Tuesday, July 7, 2020

Eagle Butte

A Hawaiian Christmas

Darrel Eagle staff poses with Hawaiian dancers at a luau feast during his trip to Oahu. Visiting Hawaii was something he always hoped to do and said he learned a lot from his adventure, and he plans to visit again.

While most South Dakotans were dealing with below-freezing temperatures, blizzard conditions, and heavy snowfall, professional photographer and West River Eagle team member Darrel Eagle Staff enjoyed the warmth, sunshine, and sandy beaches of Hawaii.

Darrel gave himself a Christmas gift of a vacation to the island of Oahu. When Darrel flew out of Bismarck to Las Vegas on December 20, the temperatures dipped below freezing and there was snow everywhere, but when he arrived in Honolulu the next day, Darrel said he had experienced something he never had before- for the first time in his life, on the first day of winter, the temperature was 75 degrees and there was absolutely no snow in sight!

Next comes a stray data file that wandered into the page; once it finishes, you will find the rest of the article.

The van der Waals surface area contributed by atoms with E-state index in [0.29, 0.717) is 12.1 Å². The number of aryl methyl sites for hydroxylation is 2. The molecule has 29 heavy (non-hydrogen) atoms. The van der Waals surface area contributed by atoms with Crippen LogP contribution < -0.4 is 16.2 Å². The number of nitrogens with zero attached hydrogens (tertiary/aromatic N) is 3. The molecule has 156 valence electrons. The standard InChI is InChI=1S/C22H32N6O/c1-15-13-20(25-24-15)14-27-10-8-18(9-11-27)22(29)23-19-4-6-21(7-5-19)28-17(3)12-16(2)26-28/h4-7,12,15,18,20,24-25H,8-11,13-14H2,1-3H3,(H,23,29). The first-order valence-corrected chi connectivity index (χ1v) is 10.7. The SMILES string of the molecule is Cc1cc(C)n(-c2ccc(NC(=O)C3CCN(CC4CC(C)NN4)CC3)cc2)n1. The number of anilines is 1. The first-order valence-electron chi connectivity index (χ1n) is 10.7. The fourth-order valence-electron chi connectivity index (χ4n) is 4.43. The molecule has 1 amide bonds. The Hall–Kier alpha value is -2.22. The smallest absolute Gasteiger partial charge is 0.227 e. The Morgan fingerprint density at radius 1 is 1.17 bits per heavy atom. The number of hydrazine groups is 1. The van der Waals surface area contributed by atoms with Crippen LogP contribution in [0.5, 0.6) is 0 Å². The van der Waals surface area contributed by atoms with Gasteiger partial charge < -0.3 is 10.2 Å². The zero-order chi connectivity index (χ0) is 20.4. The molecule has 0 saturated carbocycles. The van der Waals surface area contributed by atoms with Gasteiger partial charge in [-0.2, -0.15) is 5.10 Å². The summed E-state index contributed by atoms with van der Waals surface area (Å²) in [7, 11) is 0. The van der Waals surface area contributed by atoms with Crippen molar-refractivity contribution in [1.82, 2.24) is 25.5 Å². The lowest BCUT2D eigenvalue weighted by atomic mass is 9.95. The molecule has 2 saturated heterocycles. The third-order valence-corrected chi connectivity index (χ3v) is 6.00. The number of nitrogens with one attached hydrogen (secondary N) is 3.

For the next five days, he enjoyed visiting the island, going on tours, meeting the locals, enjoying fresh seafood and relaxing on Waikiki Beach.

It was not always sunny though– there were times when the sky was overcast with sprinkling rain. Darrel explained that he thought the temperature would drop, as it tends to happen in South Dakota, so he wore his sweater to the beach, but instead, the temperature remained warm, despite the cloudy skies.

“I got to the beach and walked around and thought, ‘So this is what everybody is making a big fuss about.’ It was overcast and sprinkling so there were not many people there,” said Darrel.

After his visit to the beach, Darrel said he found a hole-in-the-wall restaurant where he ordered a hamburger with a slice of pineapple on in. When he returned to his hotel, the concierge got after him and suggested that he should enjoy the local cuisine, rather than hamburgers. So, for the rest of his trip, that’s what he did- Darrel ordered fresh seafood as often as he could, and found out that he enjoys eating prepared shrimp that is peeled and “ready to just pop into my mouth.

“The huli-huli chicken was also delicious. It’s like teriyaki chicken that is cooked on the grill. I think I lost a few pounds because I hardly ate any meat. I found a nice steak place and ordered shrimp again that had a nice dip. I kept going back there and they got to know my order,” he said.